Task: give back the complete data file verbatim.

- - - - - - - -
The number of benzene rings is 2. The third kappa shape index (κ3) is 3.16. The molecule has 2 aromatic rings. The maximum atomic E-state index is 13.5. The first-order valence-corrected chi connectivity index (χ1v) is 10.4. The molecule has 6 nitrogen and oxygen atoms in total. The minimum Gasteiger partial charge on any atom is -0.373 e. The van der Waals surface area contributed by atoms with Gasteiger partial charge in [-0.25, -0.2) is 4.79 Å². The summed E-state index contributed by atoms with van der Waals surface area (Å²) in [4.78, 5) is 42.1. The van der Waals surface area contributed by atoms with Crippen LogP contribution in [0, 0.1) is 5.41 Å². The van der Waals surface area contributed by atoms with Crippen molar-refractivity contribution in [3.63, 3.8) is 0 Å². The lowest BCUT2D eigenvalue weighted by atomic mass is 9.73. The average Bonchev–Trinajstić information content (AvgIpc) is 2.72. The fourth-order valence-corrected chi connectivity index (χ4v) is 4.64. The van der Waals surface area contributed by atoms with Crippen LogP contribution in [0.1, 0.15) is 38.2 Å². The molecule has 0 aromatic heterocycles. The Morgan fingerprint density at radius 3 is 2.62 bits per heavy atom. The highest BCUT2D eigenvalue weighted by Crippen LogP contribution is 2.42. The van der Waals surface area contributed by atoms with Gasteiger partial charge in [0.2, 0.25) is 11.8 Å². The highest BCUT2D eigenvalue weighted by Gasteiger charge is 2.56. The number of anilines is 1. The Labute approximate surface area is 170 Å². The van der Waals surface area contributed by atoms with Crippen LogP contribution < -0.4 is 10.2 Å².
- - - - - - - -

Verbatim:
The number of benzene rings is 2. The third kappa shape index (κ3) is 3.16. The molecule has 2 aromatic rings. The maximum atomic E-state index is 13.5. The first-order valence-corrected chi connectivity index (χ1v) is 10.4. The molecule has 6 nitrogen and oxygen atoms in total. The minimum Gasteiger partial charge on any atom is -0.373 e. The van der Waals surface area contributed by atoms with Gasteiger partial charge in [-0.25, -0.2) is 4.79 Å². The summed E-state index contributed by atoms with van der Waals surface area (Å²) in [4.78, 5) is 42.1. The van der Waals surface area contributed by atoms with Crippen LogP contribution in [0, 0.1) is 5.41 Å². The van der Waals surface area contributed by atoms with Crippen molar-refractivity contribution in [3.63, 3.8) is 0 Å². The lowest BCUT2D eigenvalue weighted by atomic mass is 9.73. The average Bonchev–Trinajstić information content (AvgIpc) is 2.72. The fourth-order valence-corrected chi connectivity index (χ4v) is 4.64. The van der Waals surface area contributed by atoms with Crippen LogP contribution in [0.1, 0.15) is 38.2 Å². The molecule has 0 aromatic heterocycles. The Morgan fingerprint density at radius 3 is 2.62 bits per heavy atom. The highest BCUT2D eigenvalue weighted by Crippen LogP contribution is 2.42. The van der Waals surface area contributed by atoms with Gasteiger partial charge in [0.2, 0.25) is 11.8 Å². The highest BCUT2D eigenvalue weighted by Gasteiger charge is 2.56. The number of anilines is 1. The Labute approximate surface area is 170 Å². The van der Waals surface area contributed by atoms with Crippen LogP contribution < -0.4 is 10.2 Å².